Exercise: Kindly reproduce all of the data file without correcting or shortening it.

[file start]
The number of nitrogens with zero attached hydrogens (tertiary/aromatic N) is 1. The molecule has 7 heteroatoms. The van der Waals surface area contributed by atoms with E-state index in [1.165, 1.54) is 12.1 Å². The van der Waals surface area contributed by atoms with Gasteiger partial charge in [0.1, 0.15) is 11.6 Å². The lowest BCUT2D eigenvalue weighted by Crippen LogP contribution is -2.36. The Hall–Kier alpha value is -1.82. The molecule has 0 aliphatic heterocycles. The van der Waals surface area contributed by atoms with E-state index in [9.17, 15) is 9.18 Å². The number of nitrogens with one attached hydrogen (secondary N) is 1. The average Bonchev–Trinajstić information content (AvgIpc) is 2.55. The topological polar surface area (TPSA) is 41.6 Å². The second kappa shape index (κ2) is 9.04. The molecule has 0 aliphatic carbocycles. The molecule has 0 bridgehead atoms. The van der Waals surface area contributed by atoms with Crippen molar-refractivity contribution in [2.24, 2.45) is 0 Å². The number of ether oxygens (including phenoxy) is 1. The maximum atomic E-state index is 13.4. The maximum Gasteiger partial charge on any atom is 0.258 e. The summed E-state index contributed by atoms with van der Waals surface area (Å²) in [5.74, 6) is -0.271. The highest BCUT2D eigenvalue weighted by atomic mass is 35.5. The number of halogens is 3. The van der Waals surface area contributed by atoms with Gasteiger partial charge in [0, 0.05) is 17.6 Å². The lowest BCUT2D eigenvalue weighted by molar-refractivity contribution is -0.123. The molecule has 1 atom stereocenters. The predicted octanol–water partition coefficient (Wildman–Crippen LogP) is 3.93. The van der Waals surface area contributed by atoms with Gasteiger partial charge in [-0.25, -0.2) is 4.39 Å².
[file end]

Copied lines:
The number of nitrogens with zero attached hydrogens (tertiary/aromatic N) is 1. The molecule has 7 heteroatoms. The van der Waals surface area contributed by atoms with E-state index in [1.165, 1.54) is 12.1 Å². The van der Waals surface area contributed by atoms with Gasteiger partial charge in [0.1, 0.15) is 11.6 Å². The lowest BCUT2D eigenvalue weighted by Crippen LogP contribution is -2.36. The Hall–Kier alpha value is -1.82. The molecule has 0 aliphatic heterocycles. The van der Waals surface area contributed by atoms with E-state index in [9.17, 15) is 9.18 Å². The number of nitrogens with one attached hydrogen (secondary N) is 1. The average Bonchev–Trinajstić information content (AvgIpc) is 2.55. The topological polar surface area (TPSA) is 41.6 Å². The second kappa shape index (κ2) is 9.04. The molecule has 0 aliphatic carbocycles. The molecule has 0 bridgehead atoms. The van der Waals surface area contributed by atoms with Crippen molar-refractivity contribution in [2.24, 2.45) is 0 Å². The number of ether oxygens (including phenoxy) is 1. The maximum atomic E-state index is 13.4. The maximum Gasteiger partial charge on any atom is 0.258 e. The summed E-state index contributed by atoms with van der Waals surface area (Å²) in [5.74, 6) is -0.271. The highest BCUT2D eigenvalue weighted by atomic mass is 35.5. The number of halogens is 3. The van der Waals surface area contributed by atoms with Gasteiger partial charge in [0, 0.05) is 17.6 Å². The lowest BCUT2D eigenvalue weighted by molar-refractivity contribution is -0.123. The molecule has 1 atom stereocenters. The predicted octanol–water partition coefficient (Wildman–Crippen LogP) is 3.93. The van der Waals surface area contributed by atoms with Gasteiger partial charge in [-0.25, -0.2) is 4.39 Å².